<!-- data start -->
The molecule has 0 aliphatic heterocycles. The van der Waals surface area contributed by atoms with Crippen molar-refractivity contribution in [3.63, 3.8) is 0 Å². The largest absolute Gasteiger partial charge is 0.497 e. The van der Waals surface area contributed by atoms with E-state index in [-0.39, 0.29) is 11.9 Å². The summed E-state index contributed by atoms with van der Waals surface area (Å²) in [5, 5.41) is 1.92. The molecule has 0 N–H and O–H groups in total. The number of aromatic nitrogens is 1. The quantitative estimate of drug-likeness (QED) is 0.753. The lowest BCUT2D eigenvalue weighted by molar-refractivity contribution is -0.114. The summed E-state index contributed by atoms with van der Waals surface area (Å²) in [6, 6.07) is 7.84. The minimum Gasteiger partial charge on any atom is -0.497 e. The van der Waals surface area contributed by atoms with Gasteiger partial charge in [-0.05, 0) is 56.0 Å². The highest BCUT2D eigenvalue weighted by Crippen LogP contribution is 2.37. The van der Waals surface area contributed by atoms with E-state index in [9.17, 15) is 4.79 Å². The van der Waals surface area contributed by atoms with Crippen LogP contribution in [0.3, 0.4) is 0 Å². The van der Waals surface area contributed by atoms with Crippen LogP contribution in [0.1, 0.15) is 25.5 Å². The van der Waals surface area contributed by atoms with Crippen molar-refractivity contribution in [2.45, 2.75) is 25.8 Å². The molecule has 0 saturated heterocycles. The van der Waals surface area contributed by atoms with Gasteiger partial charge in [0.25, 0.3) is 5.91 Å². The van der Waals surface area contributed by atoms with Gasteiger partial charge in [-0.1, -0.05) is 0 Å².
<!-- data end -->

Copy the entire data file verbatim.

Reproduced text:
The molecule has 0 aliphatic heterocycles. The van der Waals surface area contributed by atoms with Crippen molar-refractivity contribution in [3.63, 3.8) is 0 Å². The largest absolute Gasteiger partial charge is 0.497 e. The van der Waals surface area contributed by atoms with E-state index in [-0.39, 0.29) is 11.9 Å². The summed E-state index contributed by atoms with van der Waals surface area (Å²) in [5, 5.41) is 1.92. The molecule has 0 N–H and O–H groups in total. The number of aromatic nitrogens is 1. The quantitative estimate of drug-likeness (QED) is 0.753. The lowest BCUT2D eigenvalue weighted by molar-refractivity contribution is -0.114. The summed E-state index contributed by atoms with van der Waals surface area (Å²) in [6, 6.07) is 7.84. The minimum Gasteiger partial charge on any atom is -0.497 e. The van der Waals surface area contributed by atoms with Gasteiger partial charge in [-0.05, 0) is 56.0 Å². The highest BCUT2D eigenvalue weighted by Crippen LogP contribution is 2.37. The van der Waals surface area contributed by atoms with E-state index in [9.17, 15) is 4.79 Å². The van der Waals surface area contributed by atoms with Crippen LogP contribution in [0.3, 0.4) is 0 Å². The van der Waals surface area contributed by atoms with Crippen LogP contribution in [0.1, 0.15) is 25.5 Å². The van der Waals surface area contributed by atoms with Crippen molar-refractivity contribution in [2.45, 2.75) is 25.8 Å². The molecule has 0 saturated heterocycles. The van der Waals surface area contributed by atoms with Gasteiger partial charge in [0.25, 0.3) is 5.91 Å². The van der Waals surface area contributed by atoms with Gasteiger partial charge in [-0.1, -0.05) is 0 Å².